For Mini, the maker of sporty — if sometimes eccentric — pint-sized hatchbacks, landing at the bottom of another closely watched vehicle quality study this week is almost a point of pride.
Mini says it deliberately engineers quirks into its cars, like oddly placed dashboard controls or unusual interior lighting, that drag down its ratings in such studies. But Jim McDowell, vice president of Mini's U.S. operations, said those design features are central to the brand's personality.
"Mini has some idiosyncrasies that we engineer into our cars," said Jim McDowell, vice president of Mini's U.S. operations. "We want to make our cars remarkable little cars."
If that sounds like spin, consider that Mini has been among a handful of beneficiaries in the crisis rocking the auto industry. The carmaker owned by Germany's BMW AG has seen sales fall over the last year but has snapped up market share from its bigger rivals. On Monday, it announced plans to open 17 new dealerships across the country, bringing its U.S. total to 100, while Detroit automakers are shuttering locations.
Still, Mini has been dogged by par to sub-par performance in recent quality studies. On Monday, the automaker finished dead last in J.D. Power & Associates' annual initial quality study. The marketing and consulting company ranked 37 nameplates based on car buyers' responses about their first 90 days of ownership. Toyota's Lexus brand placed first.
In the same study last year, Mini was second from the bottom, followed only by Chrysler's Jeep brand, and it came in below average in J.D. Power's study of long-term reliability this year. However, Consumer Reports placed Mini's vehicles slightly above the middle of the pack in its annual reliability survey published in April.
Dave Sargent, J.D. Power's vice president of automotive research, said the firm does not reveal the problems owners reported with individual brands or cars. However, the top five problems reported in the overall study were wind noise, air conditioner or heater control problems, interior scuffing, audio control problems and brake noise.
In other words, the problems that many car owners are reporting these days are relatively minor and often concern oddities that perturb drivers rather than fundamental defects with the performance of the car.
"The term 'low quality' or 'lowest in quality' is like saying the poorest person living in Beverly Hills," said Karl Brauer, editor in chief of the auto Web site Edmunds.com. "I think the differences in the best and worst cars are, in the real-world experiences of most customers, almost imperceptible."
McDowell attributed Mini's poor performance in J.D. Power's most recent study to design quirks like the windshield wiper control. In the Mini, it's a button that presses rather than a knob that turns. Its cars feature adjustable ambient light colors — not an option you're likely to find in your standard Dodge Ram pickup.
Sargent said frustration with unusual parts or features is common when vehicles like the Mini are designed and produced overseas for foreign tastes, then imported to the U.S.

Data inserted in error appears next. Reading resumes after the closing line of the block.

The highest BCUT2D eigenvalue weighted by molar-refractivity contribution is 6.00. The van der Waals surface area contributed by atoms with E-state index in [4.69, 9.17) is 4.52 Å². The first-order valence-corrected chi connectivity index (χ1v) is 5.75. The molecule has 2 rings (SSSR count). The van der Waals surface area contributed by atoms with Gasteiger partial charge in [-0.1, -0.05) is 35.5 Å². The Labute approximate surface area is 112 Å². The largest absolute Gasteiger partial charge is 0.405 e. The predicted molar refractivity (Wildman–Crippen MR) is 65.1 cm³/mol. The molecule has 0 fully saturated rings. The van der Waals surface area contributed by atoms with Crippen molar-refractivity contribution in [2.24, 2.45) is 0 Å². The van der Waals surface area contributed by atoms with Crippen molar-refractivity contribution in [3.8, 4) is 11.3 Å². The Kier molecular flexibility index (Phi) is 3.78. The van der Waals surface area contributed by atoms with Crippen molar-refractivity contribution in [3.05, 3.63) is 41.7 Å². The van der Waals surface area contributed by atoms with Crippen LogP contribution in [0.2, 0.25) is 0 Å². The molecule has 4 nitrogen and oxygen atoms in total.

"Some of the things that appeal to European consumers don't necessarily have the same appeal to U.S. consumers," Sargent said.
Still, Mini has fared relatively well in the battered U.S. auto market, which has been crippled by the recession, tighter lending standards and tumbling home values. For the first five months of the year, the brand sold 16,780 vehicles in the U.S., down 21 percent from the same period last year.
But the entire U.S. auto market is down 37 percent during the same period, and Mini has picked up about a tenth of a percent of market share as a result.
Mini remains a niche player. Japan's Toyota Motor Corp., by contrast, sold more than 600,000 vehicles through May this year. Its sales are down about 39 percent for the period.
Mini has set a goal of improving its annual sales by "double-digit" percentages starting in 2011 from its peak in 2008 of 54,077 vehicles sold.
"We think that the United States' society is changing fundamentally, that people are more open to small cars than they were before," McDowell said.
If McDowell is right, Mini is in a good place. It is one of few automakers that have cultivated a reputation for small, fuel-efficient cars that still retain a sporty feel. Minis are not geared toward economy buyers, but the lowest-end Mini Cooper starts at less than $20,000, placing it within reach of many shoppers.
Even if McDowell is wrong about Americans wanting small cars, consumers may not have much of a choice. The Obama administration last month announced new standards that dramatically raise the industry's fuel economy over the next decade. The new standards are likely to be a challenge for the Detroit Three. Not so for Mini, most of whose vehicles already average at least 30 mpg.
At the same time, consumers and industry experts expect the price of gas to continue rising and small cars to continue to supplant trucks and SUVs as consumers' car of choice. Competitors like General Motors Corp. and Chrysler Group LLC — known more for their hulking SUVs than nimble fuel-sippers — have plans to launch new small cars in the coming years.
"It's interesting to me that the car of the future may be a lot like the Mini Cooper Clubman today," McDowell said, referring to the roomiest version of the car.